While the top few have found success, the many are hurting. Maybe in a few years we’ll find that the playlist was a mirage in the desert that only a few lucky found. By then our unique & diverse artists may have been starved out while the industry will have made billions more (like the 19 billion they’ve claimed to make in 2018 - Rolling Stone Magazine - “Music is finally making more money than it was in 2007)
“The average person has a WAY bigger music collection than 30 years ago. People are consuming TOO MUCH music for the model to make sense. It would be like, all clothing is available from whatever department store you subscribe too. Just walk in and take everything you can carry. Don’t forget, you have a pocket sized magical wardrobe that can store everything in the store and at the warehouse”
- Anonymous (Multiple award winner / Household name)
“I think it’s insane that you can have all the music in the history of the entire world for $9.99. We paid $75 a month for shitty cable for 20yrs. Make it $19.99 and give that extra to the creators. The streaming service would still make the same and musicians could survive”.
- Anonymous (JUNO nominee)
I thank Spotify for taking the time to meet with me. I understand the convenience & app but I’m torn. I’m not a fan of how little they compensate creators, their tier that gives away free music, the publishing of follower & streaming numbers...and with 96 million paid subscribers it’s disappointing they don’t invest in or create any music content.
* APPLE MUSIC
I thank the Apple Music Canada team for meeting with me & continuing to keep in touch with me. I appreciate they are the only streaming service that agreed to pay songwriters MORE under the The Music Modernization Act. I also appreciate that they don’t offer a free tier, don’t post an artist’s streams & followers and continue to sell albums/songs in their store giving fans the option to support the artists they love
It isn’t lost on me that this is a problem shared by many art forms. Photography, film, graphic design etc. And I'm not suggesting people stop using streaming services. And as I’ve said before, no one needs to feel sorry for me. This is what I chose to do. I still lick each stamp, hand-write each envelope & stand in line at the post office twice a week to ship merch orders and I love it. But I worry how much harder it might be for young, unique, upcoming artists. Believe me, there’s nothing I’d love more than to be wrong about all of this but when something has no value, how is it sustainable?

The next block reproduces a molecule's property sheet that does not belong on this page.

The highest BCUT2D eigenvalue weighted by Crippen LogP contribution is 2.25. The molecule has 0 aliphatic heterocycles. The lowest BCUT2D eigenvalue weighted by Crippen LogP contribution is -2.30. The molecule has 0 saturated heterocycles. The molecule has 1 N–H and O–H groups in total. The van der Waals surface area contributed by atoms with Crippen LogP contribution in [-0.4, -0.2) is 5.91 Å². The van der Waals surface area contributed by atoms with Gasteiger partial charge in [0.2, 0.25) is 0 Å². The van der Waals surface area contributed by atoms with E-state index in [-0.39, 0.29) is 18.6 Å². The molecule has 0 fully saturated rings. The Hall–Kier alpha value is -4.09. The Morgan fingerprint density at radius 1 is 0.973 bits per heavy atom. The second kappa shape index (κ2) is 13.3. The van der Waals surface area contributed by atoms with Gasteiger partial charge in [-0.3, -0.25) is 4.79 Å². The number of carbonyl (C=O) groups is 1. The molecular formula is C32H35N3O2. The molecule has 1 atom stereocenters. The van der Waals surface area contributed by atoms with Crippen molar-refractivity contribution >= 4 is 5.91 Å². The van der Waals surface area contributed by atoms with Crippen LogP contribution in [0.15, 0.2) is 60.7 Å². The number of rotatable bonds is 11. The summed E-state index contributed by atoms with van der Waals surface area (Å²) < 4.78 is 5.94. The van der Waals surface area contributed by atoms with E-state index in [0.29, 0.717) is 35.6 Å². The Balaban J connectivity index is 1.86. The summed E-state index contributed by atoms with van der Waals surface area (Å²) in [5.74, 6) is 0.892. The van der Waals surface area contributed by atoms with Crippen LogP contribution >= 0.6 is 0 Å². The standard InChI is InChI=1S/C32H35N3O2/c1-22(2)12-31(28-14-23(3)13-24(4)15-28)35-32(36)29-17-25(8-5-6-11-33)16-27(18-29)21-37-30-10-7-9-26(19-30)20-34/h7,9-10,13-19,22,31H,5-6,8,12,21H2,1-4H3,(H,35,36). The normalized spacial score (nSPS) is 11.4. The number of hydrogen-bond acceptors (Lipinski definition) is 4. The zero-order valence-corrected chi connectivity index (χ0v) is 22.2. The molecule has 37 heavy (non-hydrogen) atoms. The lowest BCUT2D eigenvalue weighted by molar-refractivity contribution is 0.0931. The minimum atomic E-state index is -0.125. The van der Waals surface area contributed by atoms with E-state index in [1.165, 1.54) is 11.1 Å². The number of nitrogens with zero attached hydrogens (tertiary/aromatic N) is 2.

I’m hopeful change can happen through legislation (CHPC committee report) - Unless musicians band together to pull their music (leaving the services with no content), but that seems doubtful, and unfortunate as (maybe) we could control this if we just chose to.
I hope for a Canada (and beyond) where all hard-working artists succeed with stability, health & dignity; able to thrive, hire more people within the industry and keep art and culture alive. Like any unhealthy relationship, it’s scary to stand up or try to change your situation. But the most important thing is to keep talking about it. Share this post, leave a comment (here) and share your story. Thanks to so many who helped with this.
P.S. Now, to lighten the mood, please enjoy an unreleased full quality 24 bit / 48 kHz unreleased original demo of “Purgatory Cove” EXCLUSIVELY on MYSPACE
Yep you heard me. ONLY on myspace. A place where no one wins! LOL!!!!!
SOURCES & RELATED LINKS:
MUSIC CANADA - CLOSING THE VALUE GAP
IS CANCON COMPATIBLE WITH STREAMING?
REPORT SHOWS MAJORS EARNING $800K/HOUR FROM STREAMING SERVICES
ROLLING STONE - THE MUSIC MODERNIZATION ACT
ADDRESSING MENTAL HEALTH IN MUSIC WITH THE TREWS
UNISON BENEVOLENT FUND